I was delighted, in December, to look up from my Christmas shopping and see a peregrine gliding between the rooftops. Norwich seems a more precious place to me for its cradling this beautiful bird and her single egg. I look at her on the webcam every night before I go to bed, to be sure she is sleeping safe.
Gardening in the spring, I was disorientated by the distant cat-call of a bird that I know only from holidays. Buzzards are only slowly reaching across the country as they re-establish themselves. My parents didn't see buzzards unless they travelled far to the West or North. I saw buzzards whenever we travelled further than Birmingham. The next generation in Norwich has the chance to get to know them as a common bird again.
Red kites are spreading again too. Britain now holds 7% of the world's red kites. It would hold more if people would stop poisoning them, but to concentrate on the positive for a moment: Britain had only a handful of red kites in the early 1900s, and now, after an intensive and expensive release program (worth every penny, in my book), it has around 2000 breeding pairs.
Why were these birds so rare?
Peregrines were one of the birds worst hit by the use of DDT as a pesticide. Tiny quantities of DDT were ingested by small birds which ate insects. The small birds accumulated DDT in their body fat. As the birds of prey ate large numbers of these small birds, they ingested much larger doses of DDT. The effect of DDT on birds of prey was to inhibit their ability to create egg-shells. The shells of their eggs became much thinner and so their young did not survive to hatch. But we learnt about that and we stopped spraying DDT indiscriminately in our field. So peregrines now fly among Norwich chimneys again.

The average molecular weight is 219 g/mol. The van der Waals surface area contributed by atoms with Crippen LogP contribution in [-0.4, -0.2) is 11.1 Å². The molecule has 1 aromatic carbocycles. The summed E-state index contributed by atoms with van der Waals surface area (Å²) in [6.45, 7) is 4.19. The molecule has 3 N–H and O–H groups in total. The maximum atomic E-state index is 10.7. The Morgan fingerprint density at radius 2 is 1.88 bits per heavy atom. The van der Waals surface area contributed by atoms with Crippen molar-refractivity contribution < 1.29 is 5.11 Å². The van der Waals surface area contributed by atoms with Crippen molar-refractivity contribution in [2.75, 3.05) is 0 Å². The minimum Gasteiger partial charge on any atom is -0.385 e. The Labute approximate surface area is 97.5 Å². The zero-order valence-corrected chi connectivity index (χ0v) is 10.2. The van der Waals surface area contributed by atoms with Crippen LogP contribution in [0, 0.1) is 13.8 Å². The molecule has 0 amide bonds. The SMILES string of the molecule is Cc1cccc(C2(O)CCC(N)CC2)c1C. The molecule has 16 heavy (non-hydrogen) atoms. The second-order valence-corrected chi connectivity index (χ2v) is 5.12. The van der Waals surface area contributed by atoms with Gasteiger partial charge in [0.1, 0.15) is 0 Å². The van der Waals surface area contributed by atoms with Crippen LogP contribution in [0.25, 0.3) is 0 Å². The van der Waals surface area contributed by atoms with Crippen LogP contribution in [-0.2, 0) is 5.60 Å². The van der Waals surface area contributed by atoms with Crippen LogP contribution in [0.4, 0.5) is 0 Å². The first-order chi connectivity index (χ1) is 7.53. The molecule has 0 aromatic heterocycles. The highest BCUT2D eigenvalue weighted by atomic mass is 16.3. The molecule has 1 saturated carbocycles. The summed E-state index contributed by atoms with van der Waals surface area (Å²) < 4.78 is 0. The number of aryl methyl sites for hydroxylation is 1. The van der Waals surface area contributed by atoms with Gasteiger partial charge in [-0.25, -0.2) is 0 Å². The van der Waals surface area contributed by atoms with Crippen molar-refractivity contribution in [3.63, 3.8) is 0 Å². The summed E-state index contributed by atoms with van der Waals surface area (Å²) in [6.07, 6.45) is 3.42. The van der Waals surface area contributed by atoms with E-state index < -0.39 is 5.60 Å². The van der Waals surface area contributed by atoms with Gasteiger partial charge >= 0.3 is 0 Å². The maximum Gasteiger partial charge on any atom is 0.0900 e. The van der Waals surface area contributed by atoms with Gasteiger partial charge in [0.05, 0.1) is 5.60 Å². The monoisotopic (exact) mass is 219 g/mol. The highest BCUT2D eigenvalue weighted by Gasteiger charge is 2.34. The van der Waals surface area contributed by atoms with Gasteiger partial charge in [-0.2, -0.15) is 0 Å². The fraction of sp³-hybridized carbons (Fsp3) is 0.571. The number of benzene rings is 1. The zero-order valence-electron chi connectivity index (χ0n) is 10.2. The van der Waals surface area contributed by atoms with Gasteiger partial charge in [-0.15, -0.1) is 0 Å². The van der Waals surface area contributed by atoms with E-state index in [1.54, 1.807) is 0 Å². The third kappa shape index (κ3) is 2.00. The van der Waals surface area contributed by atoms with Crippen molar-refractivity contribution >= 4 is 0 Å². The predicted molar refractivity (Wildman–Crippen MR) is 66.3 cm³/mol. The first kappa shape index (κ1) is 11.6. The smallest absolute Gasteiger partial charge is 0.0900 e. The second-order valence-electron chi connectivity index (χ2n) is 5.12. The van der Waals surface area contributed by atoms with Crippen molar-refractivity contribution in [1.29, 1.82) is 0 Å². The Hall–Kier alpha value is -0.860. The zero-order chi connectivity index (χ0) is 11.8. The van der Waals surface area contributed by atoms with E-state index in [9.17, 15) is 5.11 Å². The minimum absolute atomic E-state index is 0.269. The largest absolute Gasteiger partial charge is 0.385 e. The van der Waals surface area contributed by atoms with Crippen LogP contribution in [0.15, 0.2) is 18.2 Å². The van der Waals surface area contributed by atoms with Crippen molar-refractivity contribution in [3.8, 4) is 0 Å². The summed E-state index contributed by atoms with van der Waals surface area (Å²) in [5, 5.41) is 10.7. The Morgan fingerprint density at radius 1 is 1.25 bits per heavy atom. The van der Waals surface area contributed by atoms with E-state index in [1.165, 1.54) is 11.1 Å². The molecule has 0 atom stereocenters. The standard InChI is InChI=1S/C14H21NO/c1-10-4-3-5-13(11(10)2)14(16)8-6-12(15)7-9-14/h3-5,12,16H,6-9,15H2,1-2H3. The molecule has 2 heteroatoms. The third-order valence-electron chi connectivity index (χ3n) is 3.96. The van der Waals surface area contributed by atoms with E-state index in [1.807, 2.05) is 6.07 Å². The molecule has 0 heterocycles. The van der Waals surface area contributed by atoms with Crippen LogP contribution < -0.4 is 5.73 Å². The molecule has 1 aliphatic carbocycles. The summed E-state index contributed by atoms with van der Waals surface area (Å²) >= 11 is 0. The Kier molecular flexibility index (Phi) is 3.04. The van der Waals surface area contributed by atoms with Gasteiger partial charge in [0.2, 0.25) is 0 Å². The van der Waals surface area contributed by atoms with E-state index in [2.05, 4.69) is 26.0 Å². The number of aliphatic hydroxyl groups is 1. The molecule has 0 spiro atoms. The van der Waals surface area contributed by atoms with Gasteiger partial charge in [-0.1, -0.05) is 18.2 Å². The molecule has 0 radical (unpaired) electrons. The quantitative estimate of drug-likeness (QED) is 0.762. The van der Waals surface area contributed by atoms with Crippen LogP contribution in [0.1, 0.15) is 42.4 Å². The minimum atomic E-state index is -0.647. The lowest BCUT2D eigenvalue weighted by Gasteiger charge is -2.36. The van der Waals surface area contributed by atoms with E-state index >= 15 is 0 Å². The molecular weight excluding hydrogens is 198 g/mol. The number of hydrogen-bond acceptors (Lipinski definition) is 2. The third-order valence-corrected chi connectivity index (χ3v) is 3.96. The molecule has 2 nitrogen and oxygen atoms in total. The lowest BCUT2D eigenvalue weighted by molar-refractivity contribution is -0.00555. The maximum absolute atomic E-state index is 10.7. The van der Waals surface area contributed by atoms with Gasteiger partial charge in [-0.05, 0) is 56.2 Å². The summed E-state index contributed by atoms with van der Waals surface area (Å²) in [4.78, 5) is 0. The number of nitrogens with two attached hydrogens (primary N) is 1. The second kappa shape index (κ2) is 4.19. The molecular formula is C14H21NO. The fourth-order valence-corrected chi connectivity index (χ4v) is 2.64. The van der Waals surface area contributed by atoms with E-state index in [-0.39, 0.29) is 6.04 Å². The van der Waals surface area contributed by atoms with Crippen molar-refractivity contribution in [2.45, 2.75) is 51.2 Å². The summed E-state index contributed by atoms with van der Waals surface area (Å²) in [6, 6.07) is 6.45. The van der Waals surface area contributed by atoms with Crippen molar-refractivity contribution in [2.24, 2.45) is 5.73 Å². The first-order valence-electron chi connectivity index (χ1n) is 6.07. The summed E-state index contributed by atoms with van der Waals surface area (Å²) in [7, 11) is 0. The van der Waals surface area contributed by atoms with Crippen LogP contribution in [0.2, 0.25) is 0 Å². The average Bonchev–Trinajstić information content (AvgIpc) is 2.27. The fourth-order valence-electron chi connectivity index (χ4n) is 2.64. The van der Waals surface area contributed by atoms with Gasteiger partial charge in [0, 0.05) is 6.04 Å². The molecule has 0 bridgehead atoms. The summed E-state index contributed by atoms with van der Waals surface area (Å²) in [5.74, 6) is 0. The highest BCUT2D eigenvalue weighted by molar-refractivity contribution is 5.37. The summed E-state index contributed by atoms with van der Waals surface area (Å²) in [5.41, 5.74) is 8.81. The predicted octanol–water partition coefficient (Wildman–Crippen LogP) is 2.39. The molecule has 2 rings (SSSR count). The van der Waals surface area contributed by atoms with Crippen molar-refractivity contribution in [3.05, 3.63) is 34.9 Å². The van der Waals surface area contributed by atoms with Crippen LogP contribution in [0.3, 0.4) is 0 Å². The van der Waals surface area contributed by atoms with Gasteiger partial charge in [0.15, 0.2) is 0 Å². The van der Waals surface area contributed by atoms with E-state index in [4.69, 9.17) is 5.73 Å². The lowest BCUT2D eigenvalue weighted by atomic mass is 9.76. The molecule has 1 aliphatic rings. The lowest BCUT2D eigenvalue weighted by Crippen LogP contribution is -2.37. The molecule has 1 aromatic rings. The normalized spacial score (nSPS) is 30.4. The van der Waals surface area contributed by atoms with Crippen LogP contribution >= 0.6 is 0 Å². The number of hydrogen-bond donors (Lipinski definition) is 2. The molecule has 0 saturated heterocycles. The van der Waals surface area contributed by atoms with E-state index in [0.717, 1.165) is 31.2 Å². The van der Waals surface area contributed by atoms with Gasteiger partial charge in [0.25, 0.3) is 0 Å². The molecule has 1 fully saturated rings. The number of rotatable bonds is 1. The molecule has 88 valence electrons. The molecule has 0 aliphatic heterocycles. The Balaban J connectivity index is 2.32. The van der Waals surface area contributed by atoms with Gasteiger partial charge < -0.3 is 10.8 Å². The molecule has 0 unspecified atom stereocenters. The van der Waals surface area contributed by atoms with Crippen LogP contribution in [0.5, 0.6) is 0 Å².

Buzzards were rare for a number of reasons. As eaters of carrion, they too suffered from DDT. Then some bright spark decided that the best way of 'controlling the rabbit population' would be to infect them with a hideous disease. As rabbit numbers decreased, so did the buzzard population. On top of this they were shot and poisoned in their thousands by gamekeepers. But eventually gamekeepers worked out that buzzards had only a very limited impact on their game and generously allowed the buzzards to live. And now I can hear them calling from my house.
Red kites? That's possibly the saddest story of all. From Chaucer and Shakepeare's valued carrion eaters, protected by law for their value in keeping our streets clear, to virtually extinct in Britain. Queen Elizabeth I passed a law in 1566 that allowed Churchwardens to pay a bounty:
“one penney for the head of every Woodwall [Woodpecker], Pye [magpie], Jaye, Raven or Kyte.”The British Kite population was practically extinct by the beginning of the 19th century, clinging on only in a small area of Wales. But we valued this small population and tried to help it expand. When it became clear that it couldn't, we re-introduced 5 populations from Spanish and Swedish stock. And Red Kites were recorded as the 53rd most common garden bird in this year's Big Garden Birdwatch.
So, if I believed that we had learnt from all those mistakes, the picture would be a positive one. Birds back from the brink, humans newly awake and caring. But I don't think we have learnt. I think equally terrible mistakes are being made today. Afterall, the RSPB itself expects that those beautiful, expensive, glorious re-introduced red kites will be extinct in this country by the end of this century due to climate change. It's not, however, climate change I want to blog about this week. It's a different (if interlinked) mistake: Palm Oil.